Two more papers to share

I am inordinately proud to announce that I have a new paper out in the journal Semantic Fieldwork Methods. The paper is called “The witness and the alibi: A method for eliciting temporal contrasts in reported speech” and it describes a simple but fun method I developed for looking at how temporally “graded” tense and aspect markers are used in reported speech in isiNdebele. Here is the abstract:

I propose a simple, two-stage storytelling process used for investigating multiple tense contrasts in reported speech and illustrate a basic example of its use from a pilot study in isiNdebele. IsiNdebele is a Nguni Bantu language of South Africa with two degrees of past tense marking and three future forms that are less clearly differentiated for temporal distance. The method involves translating a conversation with references to several past and future events and then role-playing a courtroom testimony in which the conversation is reported. I also describe a simple complementary picture-card–based method.

Again, it’s hard to overstate how excited I am to be published in this journal on my favourite topic.

I’m also happy to announce a chapter that came out slightly less recently in the OUP volume Beyond aspectual semantics: Explorations in the pragmatic and cognitive realms of aspect, edited by Astrid De Wit, Frank Brisard, Carol Madden-Lombardi, Michael Meeuwis, and Adeline Patard. This volume was published in March, but I only recently got my hands on it, first because I was doing fieldwork in South Africa, and then because I failed to understand the new department mail system. Anyway, I have a chapter with Hilde Gunnink, Ponsiano Kanijo, and Tim Roth called “Aspect and evidentiality in four Bantu languages“. The link goes to a slightly older “authors'” version, but I recommend the whole volume, and I hope your library will purchase it! The abstract:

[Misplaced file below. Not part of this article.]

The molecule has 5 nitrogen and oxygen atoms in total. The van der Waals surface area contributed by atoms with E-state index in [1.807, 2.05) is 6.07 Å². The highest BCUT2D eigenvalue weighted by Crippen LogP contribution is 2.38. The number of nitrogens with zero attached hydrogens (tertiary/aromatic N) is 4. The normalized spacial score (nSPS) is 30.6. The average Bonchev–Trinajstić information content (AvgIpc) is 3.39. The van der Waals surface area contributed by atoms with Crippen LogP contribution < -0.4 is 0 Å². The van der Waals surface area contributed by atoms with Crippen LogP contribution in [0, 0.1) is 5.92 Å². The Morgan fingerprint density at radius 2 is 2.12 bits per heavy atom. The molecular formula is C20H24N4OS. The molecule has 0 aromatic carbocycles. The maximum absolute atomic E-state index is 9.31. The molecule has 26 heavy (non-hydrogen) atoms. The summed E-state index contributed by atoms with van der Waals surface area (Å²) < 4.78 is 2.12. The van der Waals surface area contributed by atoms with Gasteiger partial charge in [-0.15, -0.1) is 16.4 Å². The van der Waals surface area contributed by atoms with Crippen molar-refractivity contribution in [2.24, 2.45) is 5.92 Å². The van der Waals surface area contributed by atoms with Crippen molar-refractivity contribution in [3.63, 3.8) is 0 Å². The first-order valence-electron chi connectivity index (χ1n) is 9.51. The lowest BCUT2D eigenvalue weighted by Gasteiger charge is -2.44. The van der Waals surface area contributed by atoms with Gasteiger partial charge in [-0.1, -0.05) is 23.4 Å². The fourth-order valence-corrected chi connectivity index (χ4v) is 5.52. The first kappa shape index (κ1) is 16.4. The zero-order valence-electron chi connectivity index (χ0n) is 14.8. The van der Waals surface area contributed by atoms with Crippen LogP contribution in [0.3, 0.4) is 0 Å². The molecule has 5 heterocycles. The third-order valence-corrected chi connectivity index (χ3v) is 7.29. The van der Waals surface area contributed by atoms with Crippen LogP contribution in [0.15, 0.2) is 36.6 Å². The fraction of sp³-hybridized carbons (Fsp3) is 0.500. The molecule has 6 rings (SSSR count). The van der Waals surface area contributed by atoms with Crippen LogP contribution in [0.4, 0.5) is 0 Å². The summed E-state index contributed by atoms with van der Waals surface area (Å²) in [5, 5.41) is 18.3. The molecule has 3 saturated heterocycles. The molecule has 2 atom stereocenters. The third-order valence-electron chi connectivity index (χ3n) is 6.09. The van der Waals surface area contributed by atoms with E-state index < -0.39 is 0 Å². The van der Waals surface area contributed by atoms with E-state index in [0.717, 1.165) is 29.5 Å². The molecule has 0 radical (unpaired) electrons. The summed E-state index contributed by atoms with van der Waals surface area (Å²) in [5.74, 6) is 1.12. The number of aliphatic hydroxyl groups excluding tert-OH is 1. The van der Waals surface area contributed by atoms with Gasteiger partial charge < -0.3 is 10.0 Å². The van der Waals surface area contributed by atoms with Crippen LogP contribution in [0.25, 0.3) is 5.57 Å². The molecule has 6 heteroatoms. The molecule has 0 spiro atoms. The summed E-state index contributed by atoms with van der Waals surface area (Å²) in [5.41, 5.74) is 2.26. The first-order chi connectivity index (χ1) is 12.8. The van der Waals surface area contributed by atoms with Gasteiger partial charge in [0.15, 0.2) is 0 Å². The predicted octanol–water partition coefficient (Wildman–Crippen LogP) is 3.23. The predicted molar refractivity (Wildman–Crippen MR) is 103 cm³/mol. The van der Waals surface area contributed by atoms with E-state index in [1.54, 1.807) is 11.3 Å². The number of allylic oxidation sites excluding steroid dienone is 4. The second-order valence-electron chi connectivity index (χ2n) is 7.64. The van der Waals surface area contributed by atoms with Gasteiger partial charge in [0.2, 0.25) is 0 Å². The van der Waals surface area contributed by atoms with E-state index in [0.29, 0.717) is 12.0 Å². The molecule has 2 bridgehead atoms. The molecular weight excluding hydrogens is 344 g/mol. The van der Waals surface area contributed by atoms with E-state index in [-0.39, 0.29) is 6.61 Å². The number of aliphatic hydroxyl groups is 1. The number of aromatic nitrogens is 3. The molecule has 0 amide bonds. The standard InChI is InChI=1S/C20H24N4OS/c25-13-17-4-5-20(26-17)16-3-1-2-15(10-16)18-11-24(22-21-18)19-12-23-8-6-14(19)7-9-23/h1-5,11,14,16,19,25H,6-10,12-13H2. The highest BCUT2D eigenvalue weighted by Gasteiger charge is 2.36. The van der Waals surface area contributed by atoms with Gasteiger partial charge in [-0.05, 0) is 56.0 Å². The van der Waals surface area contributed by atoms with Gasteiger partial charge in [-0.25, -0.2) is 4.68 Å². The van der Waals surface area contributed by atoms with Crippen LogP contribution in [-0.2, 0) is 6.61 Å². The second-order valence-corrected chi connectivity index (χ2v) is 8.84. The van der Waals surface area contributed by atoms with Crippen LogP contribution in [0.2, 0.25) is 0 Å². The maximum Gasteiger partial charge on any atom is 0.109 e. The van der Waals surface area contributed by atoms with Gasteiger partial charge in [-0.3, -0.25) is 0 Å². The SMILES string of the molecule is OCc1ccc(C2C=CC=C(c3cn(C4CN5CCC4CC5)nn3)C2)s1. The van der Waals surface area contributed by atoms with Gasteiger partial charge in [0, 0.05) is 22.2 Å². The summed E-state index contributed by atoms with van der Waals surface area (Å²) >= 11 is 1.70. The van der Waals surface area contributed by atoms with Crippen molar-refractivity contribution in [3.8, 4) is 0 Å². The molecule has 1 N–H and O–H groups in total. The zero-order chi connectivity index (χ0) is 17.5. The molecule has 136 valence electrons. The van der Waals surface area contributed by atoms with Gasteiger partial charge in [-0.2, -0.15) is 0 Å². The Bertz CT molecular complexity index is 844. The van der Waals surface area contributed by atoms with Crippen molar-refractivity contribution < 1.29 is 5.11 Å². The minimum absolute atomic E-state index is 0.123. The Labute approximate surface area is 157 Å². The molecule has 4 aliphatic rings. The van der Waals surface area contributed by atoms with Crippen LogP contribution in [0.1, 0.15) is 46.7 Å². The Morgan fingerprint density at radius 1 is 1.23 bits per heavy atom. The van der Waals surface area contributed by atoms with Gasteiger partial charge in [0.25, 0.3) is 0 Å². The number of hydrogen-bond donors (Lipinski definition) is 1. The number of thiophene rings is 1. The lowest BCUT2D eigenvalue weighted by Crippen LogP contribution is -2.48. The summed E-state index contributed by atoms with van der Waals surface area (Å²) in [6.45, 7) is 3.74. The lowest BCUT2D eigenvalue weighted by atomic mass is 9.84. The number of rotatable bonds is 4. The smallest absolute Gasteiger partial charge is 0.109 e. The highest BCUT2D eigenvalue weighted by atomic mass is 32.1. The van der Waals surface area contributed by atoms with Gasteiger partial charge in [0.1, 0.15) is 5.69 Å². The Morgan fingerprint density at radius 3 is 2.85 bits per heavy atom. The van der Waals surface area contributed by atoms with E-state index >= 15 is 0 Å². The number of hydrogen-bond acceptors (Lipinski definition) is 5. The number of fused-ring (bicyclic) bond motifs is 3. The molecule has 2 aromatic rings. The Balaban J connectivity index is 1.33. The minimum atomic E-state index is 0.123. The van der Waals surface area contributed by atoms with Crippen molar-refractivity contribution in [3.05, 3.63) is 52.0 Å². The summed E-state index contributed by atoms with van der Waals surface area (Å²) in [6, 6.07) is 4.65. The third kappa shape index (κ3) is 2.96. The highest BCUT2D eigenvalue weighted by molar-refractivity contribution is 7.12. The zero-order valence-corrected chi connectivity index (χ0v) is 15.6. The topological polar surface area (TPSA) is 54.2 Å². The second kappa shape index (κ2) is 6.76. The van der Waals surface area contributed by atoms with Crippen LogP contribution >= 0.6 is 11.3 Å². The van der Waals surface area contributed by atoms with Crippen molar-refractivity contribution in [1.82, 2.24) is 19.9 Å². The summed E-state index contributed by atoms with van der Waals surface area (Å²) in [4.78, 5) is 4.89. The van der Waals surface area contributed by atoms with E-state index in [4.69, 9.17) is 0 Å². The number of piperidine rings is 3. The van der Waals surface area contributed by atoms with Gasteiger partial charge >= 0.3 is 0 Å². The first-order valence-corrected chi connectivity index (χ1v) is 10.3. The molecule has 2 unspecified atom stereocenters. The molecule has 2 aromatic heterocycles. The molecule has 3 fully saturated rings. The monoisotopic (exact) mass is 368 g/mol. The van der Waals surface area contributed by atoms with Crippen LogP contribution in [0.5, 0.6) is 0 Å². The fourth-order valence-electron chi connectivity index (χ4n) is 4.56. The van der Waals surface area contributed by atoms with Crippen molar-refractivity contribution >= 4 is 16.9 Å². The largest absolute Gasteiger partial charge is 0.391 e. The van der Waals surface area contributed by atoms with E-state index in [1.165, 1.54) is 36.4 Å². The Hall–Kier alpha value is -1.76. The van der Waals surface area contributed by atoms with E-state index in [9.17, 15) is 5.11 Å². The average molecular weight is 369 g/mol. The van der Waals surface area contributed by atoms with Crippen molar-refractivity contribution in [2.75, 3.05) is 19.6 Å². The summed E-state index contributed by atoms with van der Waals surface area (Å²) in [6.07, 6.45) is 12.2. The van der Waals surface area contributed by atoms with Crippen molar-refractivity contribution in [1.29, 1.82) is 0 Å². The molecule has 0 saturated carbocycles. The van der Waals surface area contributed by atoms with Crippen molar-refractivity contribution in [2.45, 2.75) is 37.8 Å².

Fully grammaticalized, obligatory evidentiality systems are thought to be rare in the languages of Africa, and in Bantu languages in particular. However, ongoing semantic research in Bantu languages continues to uncover systems that are primarily evidential in their semantics, as well as other grammatical categories that can be exploited secondarily to express evidential distinctions. In this chapter, we discuss Fwe, Nyamwezi, Nzadi, and Ikoma, four geographically and typologically diverse Bantu languages in which distinct grams with overlapping tense–aspect readings exhibit salient distinctions in their evidential force. The evidentiality distinctions seen in these languages add further support for the robust cross-linguistic link between resultatives and indirect evidentials. Links between progressive aspect and ‘authoritive’ (first-hand sensory or trusted second-hand) evidentials are also suggested.

This is the paper that inspired my further work on “Looking for evidentiality (and mirativity) in Bantu“.